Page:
Nail lifting (onycholysis) occurs when a fingernail or toenail separates from its nail bed. As the end of the nail begins to lift away, it may look like a half moon or the free edge can appear like a hood laying over the nail bed, still attached.
Unfortunately, dirt and moisture can accumulate under the nail permitting fungus or bacteria to grow and an infection can develop.
What causes a nail to loosen and lift up in the first place?
According to Inteliheath.com, the most common cause of onycholysis is trauma. Trauma can mean actually having an injury to the nail, like banging it against something, but it can also be from repetitive activities like tapping your fingernails on a keyboard.
In addition, trauma can occur from too rough a manicure to clean dirt under the nails or using your nails like a tool to pry something up.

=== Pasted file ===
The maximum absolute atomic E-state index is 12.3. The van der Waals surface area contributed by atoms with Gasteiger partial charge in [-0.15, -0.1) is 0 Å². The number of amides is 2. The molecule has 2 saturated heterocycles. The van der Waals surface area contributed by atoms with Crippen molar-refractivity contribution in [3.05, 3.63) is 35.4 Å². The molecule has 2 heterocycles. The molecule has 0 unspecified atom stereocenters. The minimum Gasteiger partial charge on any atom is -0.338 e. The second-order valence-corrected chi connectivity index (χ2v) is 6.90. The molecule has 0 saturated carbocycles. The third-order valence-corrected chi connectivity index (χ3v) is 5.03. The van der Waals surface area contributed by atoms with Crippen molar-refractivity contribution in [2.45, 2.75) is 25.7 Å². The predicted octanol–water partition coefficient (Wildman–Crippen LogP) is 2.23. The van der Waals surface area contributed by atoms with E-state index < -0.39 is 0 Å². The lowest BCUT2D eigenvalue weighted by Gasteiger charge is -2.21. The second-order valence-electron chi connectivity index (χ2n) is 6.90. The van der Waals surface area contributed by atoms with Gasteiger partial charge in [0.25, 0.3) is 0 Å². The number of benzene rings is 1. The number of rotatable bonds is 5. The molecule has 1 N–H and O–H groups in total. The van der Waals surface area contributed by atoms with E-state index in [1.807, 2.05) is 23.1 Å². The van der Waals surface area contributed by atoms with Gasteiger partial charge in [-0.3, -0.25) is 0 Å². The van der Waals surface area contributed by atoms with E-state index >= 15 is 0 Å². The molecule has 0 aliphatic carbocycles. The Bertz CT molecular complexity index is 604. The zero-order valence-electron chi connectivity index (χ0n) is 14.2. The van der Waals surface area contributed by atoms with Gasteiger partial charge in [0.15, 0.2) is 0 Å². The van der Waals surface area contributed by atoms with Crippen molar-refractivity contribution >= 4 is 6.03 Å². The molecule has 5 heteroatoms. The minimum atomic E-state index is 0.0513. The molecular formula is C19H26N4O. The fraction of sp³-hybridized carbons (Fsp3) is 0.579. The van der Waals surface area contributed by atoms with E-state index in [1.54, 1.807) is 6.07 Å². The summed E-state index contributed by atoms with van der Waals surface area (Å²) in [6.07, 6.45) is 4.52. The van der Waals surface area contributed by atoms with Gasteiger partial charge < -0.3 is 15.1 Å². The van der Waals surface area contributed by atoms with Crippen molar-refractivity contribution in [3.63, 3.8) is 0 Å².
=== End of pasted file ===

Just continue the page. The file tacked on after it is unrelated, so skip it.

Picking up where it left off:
Certain medical conditions can cause onycholysis.
Psoriasis is the most common due to abnormal changes in the nail’s growth. Certain medications such as psorlen can weaken the nail and some antibiotics such as tetracycline can cause the nail to lift after exposure to sunlight.
Chemotherapy can affect nail growth and attachment to the nail bed. Fungal infections can cause the nail to thicken so it does not lie smoothly allowing the nail edge to lift. An overactive thyroid has also been found to cause onycholysis.
How the nail appears
The nail may look white or discolored and have an irregular border. If there are other conditions such as fungus or psoriasis, the nail may have thickened skin underneath or be deformed in other ways such as having indentations or a bent shape. Unless the nail is lifted from trauma, there is little pain from a nail that develops onycholysis.
Gently clip the unattached part of the nail back to keep lifted edges from catching on anything, which may tear the nail off suddenly. See a doctor for assistance if needed. Wear some type of bandaid covering to tape down the remaining nail to keep it secure.
Seek treatment for any medical causes of the onycholysis with a doctor.